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Public schools lose in Court's tie vote

U.S. Supreme Court building

TEXT OF STORY

KAI RYSSDAL: By long tradition, a tie vote in the Supreme Court means the ruling of lower-tier judges stands. So today's 4-4 split could translate into some big bills for school districts all over the country.

The justices were considering whether taxpayers have to pick up the tab for a private school education for children with disabilities -- our Washington bureau chief John Dimsdale reports:


JOHN DIMSDALE: Federal law guarantees students with special needs an appropriate, and free, public school education. Congress said if public school systems can't provide a suitable program, they must pay for private placement using the district's federal education funds.

When Tom Freston applied to the New York City School Board for reimbursement for his learning-disabled son's private school bills, the city said he should first enroll his son in a special public school program. The younger Freston was already in private school when his learning disabilities were diagnosed.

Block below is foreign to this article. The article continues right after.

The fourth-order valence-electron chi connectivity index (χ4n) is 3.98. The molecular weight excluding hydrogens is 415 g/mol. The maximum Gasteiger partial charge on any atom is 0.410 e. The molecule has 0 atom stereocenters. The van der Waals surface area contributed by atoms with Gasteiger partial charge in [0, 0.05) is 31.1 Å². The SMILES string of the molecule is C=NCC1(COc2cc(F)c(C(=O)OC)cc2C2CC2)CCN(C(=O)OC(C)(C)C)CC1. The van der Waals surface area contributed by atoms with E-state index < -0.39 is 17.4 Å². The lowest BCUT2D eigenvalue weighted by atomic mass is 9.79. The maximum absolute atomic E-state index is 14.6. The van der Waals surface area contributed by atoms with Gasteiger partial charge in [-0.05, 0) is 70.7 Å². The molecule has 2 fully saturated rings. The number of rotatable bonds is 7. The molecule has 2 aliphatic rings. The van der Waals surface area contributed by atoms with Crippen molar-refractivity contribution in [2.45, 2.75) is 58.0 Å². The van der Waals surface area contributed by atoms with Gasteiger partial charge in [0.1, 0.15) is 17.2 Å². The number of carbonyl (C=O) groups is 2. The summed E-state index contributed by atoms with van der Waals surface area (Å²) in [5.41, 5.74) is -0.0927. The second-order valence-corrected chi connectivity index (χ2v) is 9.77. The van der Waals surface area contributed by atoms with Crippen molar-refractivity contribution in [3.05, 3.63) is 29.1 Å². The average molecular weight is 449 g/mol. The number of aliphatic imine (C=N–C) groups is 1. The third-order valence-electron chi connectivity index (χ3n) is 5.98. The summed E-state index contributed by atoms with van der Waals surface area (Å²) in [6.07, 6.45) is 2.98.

His parents insisted public schools could not meet their son's requirements. The lower courts agreed -- and a tie in the Supreme Court upholds those rulings.

FRANCISCO NEGRON: The potential impact is severe.

Francisco Negron is general counsel for the National School Boards Association:

NEGRON: The problem here is a set of parents who might have, from the outset, decided they don't want their child in public school can then place their child unilaterally without consulting the public school system, and then come back for that reimbursement. And potentially it could deprive public schools of hundreds of thousands of dollars, particularly because the special-education needs of children is a costly matter.

Costs vary, depending on the severity of the disability. New York City spends an average $33,000 a year on each of 150,000 students requiring special education.

The Supreme Court's even split means no nationwide precedent is set. The tie was caused in part by Justice Anthony Kennedy's recusal for unknown reasons.

Now, public school advocates have their eye on another case dealing with private school reimbursements that's on its way to the Supreme Court. Their hope is that Justice Kennedy will participate next time, and rule their way.

In Washington, I'm John Dimsdale for Marketplace.

About the author

As head of Marketplace’s Washington, D.C. bureau, John Dimsdale provides insightful commentary on the intersection of government and money for the entire Marketplace portfolio.

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